How to Be a Mongoose
To unleash the Mongoose, you must prepare your witness for redirect questions that will be responsive to some of the more common Reptilian questions. This is more than just an aggressive redirect exam. This is a pointed, specific focus on key points, designed to dispute and neutralize Reptilian questions from plaintiff’s counsel. Just as the plaintiff starts out with soft, seemingly innocent Reptile questions, we can start out with soft, non-controversial Mongoose questions, too.
For example, the plaintiff’s attorney will often ask the witness to agree that the company has a duty to make a safe product. When questions like this are raised, we should be prepared to counter it. Here is an example: “You were asked if a product is unsafe if it causes injury. Can you tell the jury which medical devices are 100% risk-free?”
Some other examples:
- When your witness is asked about an alternative design that the company is working on, you might ask some of the following:
- Does innovation help or hurt patients?
- Which departments are involved in product development?
- Do each of these departments have different perspectives?
- When a company develops a new product, how many different perspectives do you want?
- Do different people have different ideas?
- How does that help with innovation?
- When your witness is asked if the company should have warned of all risks, you can ask some of the following:
- Is it reasonable and feasible to warn doctors about each and every reported adverse event?
- Is it possible to predict every potential risk for every person?
- Can there be too many warnings on a label?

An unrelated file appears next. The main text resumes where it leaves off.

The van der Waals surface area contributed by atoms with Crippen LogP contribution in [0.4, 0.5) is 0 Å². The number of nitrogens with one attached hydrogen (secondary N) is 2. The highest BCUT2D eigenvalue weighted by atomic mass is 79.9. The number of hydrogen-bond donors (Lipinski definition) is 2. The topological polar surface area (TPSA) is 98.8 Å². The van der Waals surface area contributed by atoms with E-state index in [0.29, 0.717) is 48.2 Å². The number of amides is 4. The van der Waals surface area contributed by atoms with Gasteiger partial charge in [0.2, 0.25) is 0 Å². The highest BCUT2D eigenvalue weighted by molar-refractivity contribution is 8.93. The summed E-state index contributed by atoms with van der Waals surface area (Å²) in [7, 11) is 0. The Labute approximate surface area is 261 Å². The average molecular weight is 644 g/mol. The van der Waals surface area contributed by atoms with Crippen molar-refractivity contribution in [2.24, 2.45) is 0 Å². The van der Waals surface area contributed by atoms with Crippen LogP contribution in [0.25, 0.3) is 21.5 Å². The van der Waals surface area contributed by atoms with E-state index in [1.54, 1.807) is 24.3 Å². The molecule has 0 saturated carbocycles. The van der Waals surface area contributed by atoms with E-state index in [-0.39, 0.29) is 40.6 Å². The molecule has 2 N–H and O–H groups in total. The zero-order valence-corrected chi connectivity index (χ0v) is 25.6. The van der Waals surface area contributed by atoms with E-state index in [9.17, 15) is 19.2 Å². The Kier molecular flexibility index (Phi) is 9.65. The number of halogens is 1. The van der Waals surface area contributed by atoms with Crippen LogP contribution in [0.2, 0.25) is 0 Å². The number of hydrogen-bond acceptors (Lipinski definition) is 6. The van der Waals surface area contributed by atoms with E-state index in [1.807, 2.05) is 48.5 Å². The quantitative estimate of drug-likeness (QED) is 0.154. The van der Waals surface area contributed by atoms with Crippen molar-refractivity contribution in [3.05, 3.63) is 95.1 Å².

- Could an overly strong warning cause a patient not to use a drug or device that could help them?
As a practice pointer, be prepared at the beginning of your redirect examination (so the jury will be sure to remember it) to relate back to the questions the witness was asked about a company’s duty to make a safe product. Then start with other Mongoose questions, depending on the nature of your case, such as:
- Doctor_______, what is your number one priority when you come to work every day? (Safety)
- What have you seen personally in the last 25 years about whether [insert company] values safety?
- How do you know this?
At first blush, one might think these types of questions will draw objections from plaintiff’s counsel. But if the trial judge rules that plaintiff’s Reptile questions are proper, then so too are the defendant’s Mongoose questions.
Taking the Mongoose a step farther, defense counsel may also find value in asking questions about the plaintiff’s own responsibilities, although questions like these carry risks. One benefit, though, of plaintiff-directed questions is that they may convince a plaintiff’s lawyer to abandon the Reptile theory. Too harsh a treatment of the plaintiff may be off-putting for jurors, but striking an effective balance in tone and approach is worth consideration. Examples of duty-oriented questions for the plaintiff include:
- Should a plaintiff never accept any potential risk, regardless of the potential for benefit?
- Does the plaintiff
have a duty to take good care of himself/herself?
- Exercise? Eat healthy? Not smoke?
- Does a plaintiff have a duty to minimize risks?
- Does a plaintiff have a duty to heed warnings and safety information?
The purpose of unleashing the Mongoose is to counter the questions our company witnesses face nearly every time they are deposed, questions designed to create a perceived danger that is very personal to them. When a Reptile is lurking, prepare your defense but also consider going on the offense. After all, as Kipling concluded, “It is the hardest thing in the world to frighten a mongoose.”